Pessimism in investment resulting from corruption and political instability Fortunately, the government offers various projects to loosen these restrictions. Data from the quarterly ING Investor Dashboard Survey showed stability in investor confidence for the Philippine economy over the first two quarters of 2010. She even scored a 157 in the third quarter of the same year. This is well on the higher percentiles of the “optimistic” range and a mere 3 points from the “very optimistic” level. These figures emerge in the midst of decrepit infrastructure and a lack of efficient institutions. Subsequently, the prospect of the Philippine economy improving into the “very optimistic” range is very bright. Presidential spokesman Edwin Lacierda declared that the Philippine economic competitiveness score improved from 56.526 the previous year to 63.291 in 2011 (based on The World Competitiveness Yearbook). Lacierda also boasts of infrastructure improvement projects of the Department of Public Works and Highways scheduled to commence within one or two years. He attributes the stepping up of our competitiveness rating to the public-private partnership (PPP) projects next year. These projects raise optimism for the post-crisis economy of the Philippines

Fiscal policy of the Philippines
From Wikipedia, the free encyclopedia
Fiscal policy refers to the “measures employed by governments to stabilize the economy, specifically by manipulating the levels and allocations of taxes and government expenditures. Fiscal measures are frequently used in tandem with monetary policy to achieve certain goals.”[1] In the Philippines, this is characterized by continuous and increasing levels of debt and budget deficits, though there have been improvements in the last few years.[2] The Philippine government’s main source of revenue are taxes, with some non-tax revenue also being collected. To finance fiscal deficit and debt, the Philippines relies on both domestic and external sources.

Fiscal policy during the Marcos administration was primarily focused on indirect tax collection and on government spending on ecnomic services and infrastructure development. The first Aquino administration inherited a large fiscal deficit from the previous administration, but managed to reduce fiscal imbalance and improve tax collection through the introduction of the 1986 Tax Reform Program and the value added tax. The Ramos administration experienced budget surpluses due to substantial gains from the massive sale of government assets and strong foreign investment in its early years. However, the implementation of the 1997 Comprehensive Tax Reform Program and the onset of the Asian financial crisis resulted to a deteriorating fiscal position in the succeeding years and administrations. The Estrada administration faced a large fiscal deficit due to the decrease in tax effort and the repayment of the Ramos administration’s debt to contractors and suppliers. During the Arroyo administration, the Expanded Value Added Tax Law was enacted, national debt-to-GDP ratio peaked, and underspending on public infrastructure and other capital expenditures was observed. Contents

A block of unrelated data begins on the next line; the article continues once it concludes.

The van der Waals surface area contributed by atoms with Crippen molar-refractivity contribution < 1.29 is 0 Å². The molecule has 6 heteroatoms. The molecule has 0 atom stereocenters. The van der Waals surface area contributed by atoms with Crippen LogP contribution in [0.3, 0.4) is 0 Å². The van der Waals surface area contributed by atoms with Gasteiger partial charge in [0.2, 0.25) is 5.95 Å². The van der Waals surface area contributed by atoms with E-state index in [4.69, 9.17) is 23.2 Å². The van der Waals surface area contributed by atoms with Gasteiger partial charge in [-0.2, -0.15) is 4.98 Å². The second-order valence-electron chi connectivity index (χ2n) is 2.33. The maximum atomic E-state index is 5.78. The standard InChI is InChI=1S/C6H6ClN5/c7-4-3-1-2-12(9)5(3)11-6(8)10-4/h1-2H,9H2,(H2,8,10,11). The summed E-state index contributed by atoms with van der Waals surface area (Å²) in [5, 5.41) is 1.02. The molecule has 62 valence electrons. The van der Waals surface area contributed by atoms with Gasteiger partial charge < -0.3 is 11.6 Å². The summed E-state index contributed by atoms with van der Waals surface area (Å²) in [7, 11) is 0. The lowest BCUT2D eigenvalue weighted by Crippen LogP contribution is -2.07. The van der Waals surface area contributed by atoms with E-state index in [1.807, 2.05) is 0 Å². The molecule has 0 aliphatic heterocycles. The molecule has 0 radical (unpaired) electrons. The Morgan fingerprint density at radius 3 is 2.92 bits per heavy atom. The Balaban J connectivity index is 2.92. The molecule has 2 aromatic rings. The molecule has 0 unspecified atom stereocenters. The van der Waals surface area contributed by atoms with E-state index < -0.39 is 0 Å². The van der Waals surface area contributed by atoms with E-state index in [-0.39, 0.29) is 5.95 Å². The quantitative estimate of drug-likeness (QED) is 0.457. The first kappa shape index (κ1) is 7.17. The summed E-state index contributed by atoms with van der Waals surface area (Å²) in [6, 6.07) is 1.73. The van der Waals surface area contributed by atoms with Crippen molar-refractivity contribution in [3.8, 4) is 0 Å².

* 1 Revenues and Funding
* 1.1 Tax Revenue
* 1.1.1 Income Taxes
* 1.1.2 E-VAT
* 1.1.3 Tariffs and Duties
* 1.2 Non-Tax Revenue
* 1.2.1 The Bureau of Treasury
* 1.2.2 Privatization
* 1.2.3 PAGCOR
* 2 Spending, Debt, and Financing
* 2.1 Government Spending and Fiscal Imbalance
* 2.2 Financing and Debt
* 3 History of Philippine Fiscal Policy
* 3.1 Marcos Administration (1981-1985)
* 3.2 Aquino Administration (1986-1992)
* 3.3 Ramos Administration (1993-1998)
* 3.4 Estrada Administration (1999-2000)
* 3.5 Arroyo Administration (2002-2009)
* 4 References
* 5 External links
Revenues and Funding[edit source | editbeta]

A comparative graph of Revenue and Tax Effort from 2001-2010[3]

A comparative graph of Tax and Non-Tax Revenue contribution from 2001-2010[4] The Philippine government generates revenues mainly through personal and income tax collection, but a small portion of non-tax revenue is also collected through fees and licenses, privatization proceeds and income from other government operations and state-owned enterprises. Tax Revenue[edit source | editbeta]

Tax collections comprise the biggest percentage of revenue collected. Its biggest contributor is theBureau of Internal Revenue (BIR), followed by the Bureau of Customs (BOC). Tax effort as a percentage of GDP has averaged at roughly 13% for the years 2001-2010.[5] Income Taxes[edit source | editbeta]